EFFECTS OF INSTITUTIONALIZATION
IS THERE SUCH A THING AS A "GOOD ORPHANAGE"?
Despite all the difficulties of caring for abandoned children in group settings, many orphanages make heroic efforts to provide good care under extremely difficult circumstances. Many orphanage workers dearly love and have deep compassion for the children in their care. At their best, orphanages provide physical safety and material needs, and promote health, developmental function, academic achievement, and psychological well-being.
Various systems of care have evolved in different regions of the world, reflecting local cultural beliefs, financial constraints, and developmental awareness. For example, in Cambodia, most children share a single caregiver with two or three other children. The caregiver frequently holds or carries the children, and usually sleeps with them in a hammock. In many Russian orphanages, a multidisciplinary approach is taken. Orphanage staff often includes educators, speech therapists, physical therapists, and music therapists in addition to caregivers, medical staff, and support staff. Children spend part of each day with the specialized therapists alone or in groups, and have the opportunity for individualized attention and to form an attachment to someone who will be consistent despite changes in group assignment.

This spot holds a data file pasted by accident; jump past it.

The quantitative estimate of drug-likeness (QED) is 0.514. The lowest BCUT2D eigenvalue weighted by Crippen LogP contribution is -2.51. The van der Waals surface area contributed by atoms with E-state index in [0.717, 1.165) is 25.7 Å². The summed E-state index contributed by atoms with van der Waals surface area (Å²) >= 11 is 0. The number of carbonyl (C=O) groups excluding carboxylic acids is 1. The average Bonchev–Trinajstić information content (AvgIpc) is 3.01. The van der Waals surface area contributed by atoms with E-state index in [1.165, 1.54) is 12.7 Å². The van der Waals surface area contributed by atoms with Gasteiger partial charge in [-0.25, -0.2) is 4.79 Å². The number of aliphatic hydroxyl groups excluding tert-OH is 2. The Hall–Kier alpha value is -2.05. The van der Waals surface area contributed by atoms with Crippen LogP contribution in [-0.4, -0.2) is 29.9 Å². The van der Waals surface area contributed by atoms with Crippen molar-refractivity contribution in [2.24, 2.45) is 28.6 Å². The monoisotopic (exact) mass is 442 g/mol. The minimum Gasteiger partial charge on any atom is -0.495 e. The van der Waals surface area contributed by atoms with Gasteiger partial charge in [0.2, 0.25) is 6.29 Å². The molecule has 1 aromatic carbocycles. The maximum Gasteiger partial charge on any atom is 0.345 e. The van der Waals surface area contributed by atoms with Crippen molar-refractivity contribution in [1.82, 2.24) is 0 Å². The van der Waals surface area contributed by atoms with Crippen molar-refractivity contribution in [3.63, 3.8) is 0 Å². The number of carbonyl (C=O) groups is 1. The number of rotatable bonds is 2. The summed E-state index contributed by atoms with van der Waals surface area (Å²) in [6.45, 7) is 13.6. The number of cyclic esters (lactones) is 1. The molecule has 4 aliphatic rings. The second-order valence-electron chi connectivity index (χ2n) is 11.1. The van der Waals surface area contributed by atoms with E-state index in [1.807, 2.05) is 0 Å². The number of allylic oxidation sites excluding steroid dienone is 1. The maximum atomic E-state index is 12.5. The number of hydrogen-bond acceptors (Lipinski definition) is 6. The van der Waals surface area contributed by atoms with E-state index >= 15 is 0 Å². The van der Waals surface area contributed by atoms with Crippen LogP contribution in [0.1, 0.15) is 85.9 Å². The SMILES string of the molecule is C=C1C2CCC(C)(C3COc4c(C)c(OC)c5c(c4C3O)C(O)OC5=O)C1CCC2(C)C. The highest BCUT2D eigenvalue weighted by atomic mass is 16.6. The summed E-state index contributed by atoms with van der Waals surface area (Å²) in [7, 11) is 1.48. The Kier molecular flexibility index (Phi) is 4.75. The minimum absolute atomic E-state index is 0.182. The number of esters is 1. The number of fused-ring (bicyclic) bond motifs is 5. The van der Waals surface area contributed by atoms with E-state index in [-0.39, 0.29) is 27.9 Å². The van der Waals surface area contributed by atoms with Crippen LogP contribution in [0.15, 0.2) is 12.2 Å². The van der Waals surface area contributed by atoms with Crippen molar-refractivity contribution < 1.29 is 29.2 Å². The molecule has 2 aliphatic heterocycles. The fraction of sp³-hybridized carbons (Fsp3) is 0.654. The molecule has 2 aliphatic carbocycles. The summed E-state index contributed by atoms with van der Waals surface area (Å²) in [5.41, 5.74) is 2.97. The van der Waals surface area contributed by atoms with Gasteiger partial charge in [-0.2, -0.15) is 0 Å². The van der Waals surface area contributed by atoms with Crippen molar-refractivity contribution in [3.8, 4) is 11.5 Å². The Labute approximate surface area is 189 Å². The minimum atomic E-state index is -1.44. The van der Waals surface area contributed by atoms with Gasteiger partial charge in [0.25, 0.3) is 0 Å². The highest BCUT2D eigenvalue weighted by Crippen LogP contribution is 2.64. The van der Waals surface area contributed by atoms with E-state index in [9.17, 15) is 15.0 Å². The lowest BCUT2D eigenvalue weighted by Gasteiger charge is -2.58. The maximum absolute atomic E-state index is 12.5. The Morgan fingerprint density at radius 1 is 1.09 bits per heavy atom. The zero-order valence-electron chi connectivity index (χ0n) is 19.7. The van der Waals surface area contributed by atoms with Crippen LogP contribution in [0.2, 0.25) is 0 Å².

Many of the interventions that improve child welfare are low cost, and can be implemented even under difficult circumstances. This was demonstrated in Eritrea, where restructuring of the Solumuna Orphanage resulted in remarkable reductions in neuropsychiatric symptoms among the children. The orphanage was restructured to mix the ages of the children, the staff lived with the children, children had personal possessions, spaces, and time, and orphanage policies were designed to promote the children's autonomy. In contrast, another orphanage in the region had the same staff to child ratio, was segregated by age, policies were designed to promote security and predictability, and the staff functioned in a supervisory role. These children had more frequent behavioral symptoms, especially mood disorders.
From THE HANDBOOK OF INTERNATIONAL ADOPTION MEDICINE by Laurie C. Miller. © 2004 by Oxford University Press, Inc. Used by Permission.